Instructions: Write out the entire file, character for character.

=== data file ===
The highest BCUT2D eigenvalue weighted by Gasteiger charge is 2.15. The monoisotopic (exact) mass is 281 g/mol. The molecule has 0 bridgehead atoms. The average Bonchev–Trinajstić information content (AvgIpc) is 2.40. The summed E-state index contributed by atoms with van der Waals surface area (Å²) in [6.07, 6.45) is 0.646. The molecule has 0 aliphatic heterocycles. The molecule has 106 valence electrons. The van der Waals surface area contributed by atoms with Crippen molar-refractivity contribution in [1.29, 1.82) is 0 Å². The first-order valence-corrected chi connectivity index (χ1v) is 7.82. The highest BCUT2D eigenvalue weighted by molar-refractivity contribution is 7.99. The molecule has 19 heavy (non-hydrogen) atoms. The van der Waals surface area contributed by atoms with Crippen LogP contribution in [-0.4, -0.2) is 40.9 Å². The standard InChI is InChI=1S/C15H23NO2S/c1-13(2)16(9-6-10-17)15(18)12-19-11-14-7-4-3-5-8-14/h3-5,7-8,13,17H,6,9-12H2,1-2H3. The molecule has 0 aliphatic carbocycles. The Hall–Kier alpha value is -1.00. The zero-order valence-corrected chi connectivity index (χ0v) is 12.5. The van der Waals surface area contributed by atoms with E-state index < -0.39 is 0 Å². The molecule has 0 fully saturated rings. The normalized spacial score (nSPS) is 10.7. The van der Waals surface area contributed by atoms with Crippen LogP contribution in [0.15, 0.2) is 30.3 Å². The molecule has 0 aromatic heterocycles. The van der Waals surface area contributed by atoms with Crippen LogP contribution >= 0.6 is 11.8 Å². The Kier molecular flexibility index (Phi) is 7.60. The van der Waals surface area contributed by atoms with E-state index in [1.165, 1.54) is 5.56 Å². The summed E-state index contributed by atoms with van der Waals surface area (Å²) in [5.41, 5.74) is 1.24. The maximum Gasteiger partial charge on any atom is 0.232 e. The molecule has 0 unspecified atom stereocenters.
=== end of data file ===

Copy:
The highest BCUT2D eigenvalue weighted by Gasteiger charge is 2.15. The monoisotopic (exact) mass is 281 g/mol. The molecule has 0 bridgehead atoms. The average Bonchev–Trinajstić information content (AvgIpc) is 2.40. The summed E-state index contributed by atoms with van der Waals surface area (Å²) in [6.07, 6.45) is 0.646. The molecule has 0 aliphatic heterocycles. The molecule has 106 valence electrons. The van der Waals surface area contributed by atoms with Crippen molar-refractivity contribution in [1.29, 1.82) is 0 Å². The first-order valence-corrected chi connectivity index (χ1v) is 7.82. The highest BCUT2D eigenvalue weighted by molar-refractivity contribution is 7.99. The molecule has 19 heavy (non-hydrogen) atoms. The van der Waals surface area contributed by atoms with Crippen LogP contribution in [-0.4, -0.2) is 40.9 Å². The standard InChI is InChI=1S/C15H23NO2S/c1-13(2)16(9-6-10-17)15(18)12-19-11-14-7-4-3-5-8-14/h3-5,7-8,13,17H,6,9-12H2,1-2H3. The molecule has 0 aliphatic carbocycles. The Hall–Kier alpha value is -1.00. The zero-order valence-corrected chi connectivity index (χ0v) is 12.5. The van der Waals surface area contributed by atoms with E-state index < -0.39 is 0 Å². The molecule has 0 fully saturated rings. The normalized spacial score (nSPS) is 10.7. The van der Waals surface area contributed by atoms with Crippen LogP contribution in [0.15, 0.2) is 30.3 Å². The molecule has 0 aromatic heterocycles. The van der Waals surface area contributed by atoms with Crippen LogP contribution >= 0.6 is 11.8 Å². The Kier molecular flexibility index (Phi) is 7.60. The van der Waals surface area contributed by atoms with E-state index in [1.165, 1.54) is 5.56 Å². The summed E-state index contributed by atoms with van der Waals surface area (Å²) in [5.41, 5.74) is 1.24. The maximum Gasteiger partial charge on any atom is 0.232 e. The molecule has 0 unspecified atom stereocenters.